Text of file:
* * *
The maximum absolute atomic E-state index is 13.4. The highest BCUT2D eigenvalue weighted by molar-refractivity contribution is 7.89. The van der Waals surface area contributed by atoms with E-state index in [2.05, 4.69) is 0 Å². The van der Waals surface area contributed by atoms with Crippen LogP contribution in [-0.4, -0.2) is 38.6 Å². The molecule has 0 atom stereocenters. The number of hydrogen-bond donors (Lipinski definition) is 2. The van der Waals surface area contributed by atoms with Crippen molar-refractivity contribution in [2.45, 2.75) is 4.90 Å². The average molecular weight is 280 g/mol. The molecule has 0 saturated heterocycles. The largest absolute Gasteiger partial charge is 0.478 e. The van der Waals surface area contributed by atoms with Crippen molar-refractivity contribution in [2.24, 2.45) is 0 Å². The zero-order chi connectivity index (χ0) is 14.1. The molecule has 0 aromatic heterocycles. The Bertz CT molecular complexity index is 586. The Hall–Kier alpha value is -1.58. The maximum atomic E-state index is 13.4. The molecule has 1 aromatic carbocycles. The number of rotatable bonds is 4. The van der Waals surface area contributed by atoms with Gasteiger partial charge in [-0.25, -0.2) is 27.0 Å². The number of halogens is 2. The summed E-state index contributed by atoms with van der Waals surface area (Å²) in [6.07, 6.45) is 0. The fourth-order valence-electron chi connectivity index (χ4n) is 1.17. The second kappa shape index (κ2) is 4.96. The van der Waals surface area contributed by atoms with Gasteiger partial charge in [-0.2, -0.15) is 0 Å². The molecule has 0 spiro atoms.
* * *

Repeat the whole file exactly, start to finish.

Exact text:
The maximum absolute atomic E-state index is 13.4. The highest BCUT2D eigenvalue weighted by molar-refractivity contribution is 7.89. The van der Waals surface area contributed by atoms with E-state index in [2.05, 4.69) is 0 Å². The van der Waals surface area contributed by atoms with Crippen LogP contribution in [-0.4, -0.2) is 38.6 Å². The molecule has 0 atom stereocenters. The number of hydrogen-bond donors (Lipinski definition) is 2. The van der Waals surface area contributed by atoms with Crippen molar-refractivity contribution in [2.45, 2.75) is 4.90 Å². The average molecular weight is 280 g/mol. The molecule has 0 saturated heterocycles. The largest absolute Gasteiger partial charge is 0.478 e. The van der Waals surface area contributed by atoms with Crippen molar-refractivity contribution in [2.24, 2.45) is 0 Å². The zero-order chi connectivity index (χ0) is 14.1. The molecule has 0 aromatic heterocycles. The Bertz CT molecular complexity index is 586. The Hall–Kier alpha value is -1.58. The maximum atomic E-state index is 13.4. The molecule has 1 aromatic carbocycles. The number of rotatable bonds is 4. The van der Waals surface area contributed by atoms with Gasteiger partial charge in [-0.25, -0.2) is 27.0 Å². The number of halogens is 2. The summed E-state index contributed by atoms with van der Waals surface area (Å²) in [6.07, 6.45) is 0. The fourth-order valence-electron chi connectivity index (χ4n) is 1.17. The second kappa shape index (κ2) is 4.96. The van der Waals surface area contributed by atoms with Gasteiger partial charge in [-0.2, -0.15) is 0 Å². The molecule has 0 spiro atoms.